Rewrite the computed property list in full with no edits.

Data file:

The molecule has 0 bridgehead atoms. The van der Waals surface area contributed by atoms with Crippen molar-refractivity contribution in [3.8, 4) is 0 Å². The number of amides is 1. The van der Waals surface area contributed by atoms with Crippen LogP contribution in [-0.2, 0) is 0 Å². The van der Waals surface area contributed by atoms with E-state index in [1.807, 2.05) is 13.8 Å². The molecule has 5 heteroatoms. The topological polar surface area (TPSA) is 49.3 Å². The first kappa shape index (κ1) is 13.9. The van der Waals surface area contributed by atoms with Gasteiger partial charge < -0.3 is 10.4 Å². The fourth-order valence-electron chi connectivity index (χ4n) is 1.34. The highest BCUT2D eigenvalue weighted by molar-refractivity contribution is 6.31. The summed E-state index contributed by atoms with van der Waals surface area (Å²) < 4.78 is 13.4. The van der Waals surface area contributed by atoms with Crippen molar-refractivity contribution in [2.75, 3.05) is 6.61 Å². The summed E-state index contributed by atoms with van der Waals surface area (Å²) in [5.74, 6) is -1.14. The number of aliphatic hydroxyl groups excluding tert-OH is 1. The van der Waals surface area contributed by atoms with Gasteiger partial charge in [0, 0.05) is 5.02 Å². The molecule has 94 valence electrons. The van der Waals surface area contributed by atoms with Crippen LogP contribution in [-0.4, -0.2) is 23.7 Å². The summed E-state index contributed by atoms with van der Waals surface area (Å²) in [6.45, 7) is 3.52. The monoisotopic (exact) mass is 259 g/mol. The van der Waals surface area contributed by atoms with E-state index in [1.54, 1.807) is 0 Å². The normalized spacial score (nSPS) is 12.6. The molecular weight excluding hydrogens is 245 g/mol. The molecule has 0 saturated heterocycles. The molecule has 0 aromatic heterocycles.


The molecule has 0 bridgehead atoms. The van der Waals surface area contributed by atoms with Crippen molar-refractivity contribution in [3.8, 4) is 0 Å². The number of amides is 1. The van der Waals surface area contributed by atoms with Crippen LogP contribution in [-0.2, 0) is 0 Å². The van der Waals surface area contributed by atoms with E-state index in [1.807, 2.05) is 13.8 Å². The molecule has 5 heteroatoms. The topological polar surface area (TPSA) is 49.3 Å². The first kappa shape index (κ1) is 13.9. The van der Waals surface area contributed by atoms with Gasteiger partial charge < -0.3 is 10.4 Å². The fourth-order valence-electron chi connectivity index (χ4n) is 1.34. The highest BCUT2D eigenvalue weighted by molar-refractivity contribution is 6.31. The summed E-state index contributed by atoms with van der Waals surface area (Å²) < 4.78 is 13.4. The van der Waals surface area contributed by atoms with Crippen molar-refractivity contribution in [2.75, 3.05) is 6.61 Å². The summed E-state index contributed by atoms with van der Waals surface area (Å²) in [5.74, 6) is -1.14. The number of aliphatic hydroxyl groups excluding tert-OH is 1. The van der Waals surface area contributed by atoms with Gasteiger partial charge in [0, 0.05) is 5.02 Å². The molecule has 94 valence electrons. The van der Waals surface area contributed by atoms with Crippen LogP contribution in [-0.4, -0.2) is 23.7 Å². The summed E-state index contributed by atoms with van der Waals surface area (Å²) in [6.45, 7) is 3.52. The monoisotopic (exact) mass is 259 g/mol. The van der Waals surface area contributed by atoms with E-state index in [1.54, 1.807) is 0 Å². The normalized spacial score (nSPS) is 12.6. The molecular weight excluding hydrogens is 245 g/mol. The molecule has 0 saturated heterocycles. The molecule has 0 aromatic heterocycles.